I’ve been a fan of Peter S. Beagle’s work ever since I read The Last Unicorn, a cheerfully bittersweet examination of life and fairy tales. I also enjoyed In Calabria, Beagle’s more recent take on unicorns. However, aside from a short sequel to The Last Unicorn, I hadn’t read any of Beagle’s shorter fiction. Overneath is a collection Beagle’s short stories, some previously published and some new to this volume. It’s a great introduction to Beagle’s fiction.
The two stories likely to receive the most attention are “The Green-Eyed Boy” and “Schmendrick Alone,” prequels to The Last Unicorn focused on Schmendrick the wizard. The first is told from the point of view of Schmendrick’s master, Nikos. It’s an interesting attempt to retcon what we know of Nikos from the novel, depicting him forgiving of Schmendrick’s many failures, as opposed to frustrated enough to curse the boy with immortality until he mastered magic. I’m not quite sure the story works as the Nikos depicted here doesn’t seem quite like the character who told Schmendrick, “Don’t thank me. I tremble at your doom.” I did enjoy seeing a younger Schmendrick attempting to impress a woman with a magic trick that backfired (of course).
“Schmendrick Alone” tells the story of a time when Schmendrick conjured a demon. Again, for a woman, but this time to protect her from thugs. The story really brought home the tragic loneliness of Schmendrick, something that I didn’t appreciate while reading The Last Unicorn. Seeing Schmendrick try and fail to interact with normal people, fail to develop relationships, fail to fall in love, helps explain why he’d ended up in a dead-end job at Mommy Fortuna’s Midnight Carnival. It also explains both Schmendrick’s longing for a relationship with Molly Grue and the limits of that relationship. I definitely look forward to rereading The Last Unicorn after having learned about Schmendrick youth.
Several of the other stories in Overneath also deal with unicorns, albeit not as part of The Last Unicorn. Beagle’s previous unicorn stories have largely been grounded in Western or Christian unicorn mythology, which depicts the unicorn as a beautiful, semi-religious creature that can both physically and spiritually heal people. “Olfert Dapper’s Day” continues in this tradition. Olfert Dapper was a Dutch physician who wrote what we would now call travelogues and mentioned a unicorn sighting in Maine. When he was younger, Beagle came across Dapper’s account, which helped inspire his love of unicorns (he even dedicated The Last Unicorn to Dapper). The only problem is Dapper never traveled and his reports relied on secondhand accounts. Beagle’s story explores what Dapper’s encounter with a unicorn might have been like had he actually traveled to Maine.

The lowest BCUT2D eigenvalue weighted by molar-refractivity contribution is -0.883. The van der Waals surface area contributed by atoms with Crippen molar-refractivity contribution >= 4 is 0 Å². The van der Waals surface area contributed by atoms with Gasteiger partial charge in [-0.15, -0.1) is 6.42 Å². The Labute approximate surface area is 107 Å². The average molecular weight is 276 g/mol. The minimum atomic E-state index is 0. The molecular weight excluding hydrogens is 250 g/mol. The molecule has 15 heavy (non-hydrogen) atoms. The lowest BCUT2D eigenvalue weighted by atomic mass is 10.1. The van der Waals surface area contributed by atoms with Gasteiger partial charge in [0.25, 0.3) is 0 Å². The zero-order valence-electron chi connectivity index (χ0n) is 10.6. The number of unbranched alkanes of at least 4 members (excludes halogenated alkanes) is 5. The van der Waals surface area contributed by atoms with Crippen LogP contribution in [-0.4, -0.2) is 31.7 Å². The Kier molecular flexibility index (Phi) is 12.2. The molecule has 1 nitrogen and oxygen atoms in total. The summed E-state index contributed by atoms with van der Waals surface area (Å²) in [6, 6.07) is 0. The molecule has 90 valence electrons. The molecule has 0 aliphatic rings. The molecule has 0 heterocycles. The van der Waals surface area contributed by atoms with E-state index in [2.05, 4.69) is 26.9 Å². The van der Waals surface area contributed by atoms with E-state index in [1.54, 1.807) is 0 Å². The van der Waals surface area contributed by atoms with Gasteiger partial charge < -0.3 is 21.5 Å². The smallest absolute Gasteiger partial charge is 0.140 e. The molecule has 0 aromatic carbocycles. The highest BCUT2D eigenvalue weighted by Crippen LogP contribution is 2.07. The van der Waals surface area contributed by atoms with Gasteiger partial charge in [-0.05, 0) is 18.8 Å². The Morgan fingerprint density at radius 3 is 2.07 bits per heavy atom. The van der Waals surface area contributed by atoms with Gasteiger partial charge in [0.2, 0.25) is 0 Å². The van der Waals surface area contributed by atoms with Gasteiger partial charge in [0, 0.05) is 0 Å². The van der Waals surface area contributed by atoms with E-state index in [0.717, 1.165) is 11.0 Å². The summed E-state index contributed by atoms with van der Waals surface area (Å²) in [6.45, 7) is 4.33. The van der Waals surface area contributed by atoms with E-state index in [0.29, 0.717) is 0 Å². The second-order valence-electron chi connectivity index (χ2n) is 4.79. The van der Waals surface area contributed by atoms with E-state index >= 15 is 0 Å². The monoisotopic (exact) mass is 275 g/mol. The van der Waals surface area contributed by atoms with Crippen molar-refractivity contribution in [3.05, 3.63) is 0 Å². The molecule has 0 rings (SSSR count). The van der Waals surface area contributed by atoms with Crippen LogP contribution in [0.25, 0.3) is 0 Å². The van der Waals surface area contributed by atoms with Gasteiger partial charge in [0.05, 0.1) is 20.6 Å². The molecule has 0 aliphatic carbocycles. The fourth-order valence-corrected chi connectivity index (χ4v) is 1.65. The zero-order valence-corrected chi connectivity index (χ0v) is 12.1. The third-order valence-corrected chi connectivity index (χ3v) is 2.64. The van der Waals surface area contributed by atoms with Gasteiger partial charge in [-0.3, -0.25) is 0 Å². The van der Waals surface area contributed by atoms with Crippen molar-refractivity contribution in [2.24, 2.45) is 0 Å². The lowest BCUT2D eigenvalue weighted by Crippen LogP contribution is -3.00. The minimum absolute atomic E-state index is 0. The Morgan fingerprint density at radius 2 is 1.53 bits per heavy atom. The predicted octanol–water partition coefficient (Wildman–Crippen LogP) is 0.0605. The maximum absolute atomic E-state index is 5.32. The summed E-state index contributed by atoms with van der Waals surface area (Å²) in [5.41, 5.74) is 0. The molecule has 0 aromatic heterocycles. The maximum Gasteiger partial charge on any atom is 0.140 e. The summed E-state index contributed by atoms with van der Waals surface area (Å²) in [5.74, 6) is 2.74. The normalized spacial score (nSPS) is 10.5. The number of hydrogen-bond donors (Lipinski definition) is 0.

However, in Overneath, Beagle also draws upon unicorn myths from other parts of the world. “The Story of Kao Yu” features a Chinese unicorn, the chi-lin, which is a much more imperious creature that looks like a cross between a horse and a dragon. In the story, a chi-lin assists a judge in ancient China with difficult cases, meting out harsh punishments to the guilty. The judge’s relationship with the chi-lin becomes complicated when he falls in love with a suspected thief. In “My Son Heydari and the Karkadann,” Beagle tells the story of a Persian boy Heydari and a Karkadann, a Middle Eastern unicorn that was probably inspired by the Indian rhinoceros. Unlike Western unicorns, the Karkadann is a large, violent beast. Despite this, Heydari ends up tending a Karkadann’s wounds.
With over a dozen stories, its difficult to derive any general themes or narrative threads from Overneath. One common thread is Peter Beagle’s unique ability to mix and meld two opposite emotions into something greater. His stories manage to evoke both melancholy and wonder, cynicism and hope, frustration and love at the same time. Several of the stories, including the two about Schmendrick, involve people blinded by love. There seems to be a theme, an implicit message against trusting the heart… and yet it’s hard to read these stories simply as cynical diatribes against love. If there’s a message, it seems to be that people are flawed, although they might be touched by magic every once in a while – or a unicorn.
[Note: I received a copy of this book from the publisher in exchange for an honest review]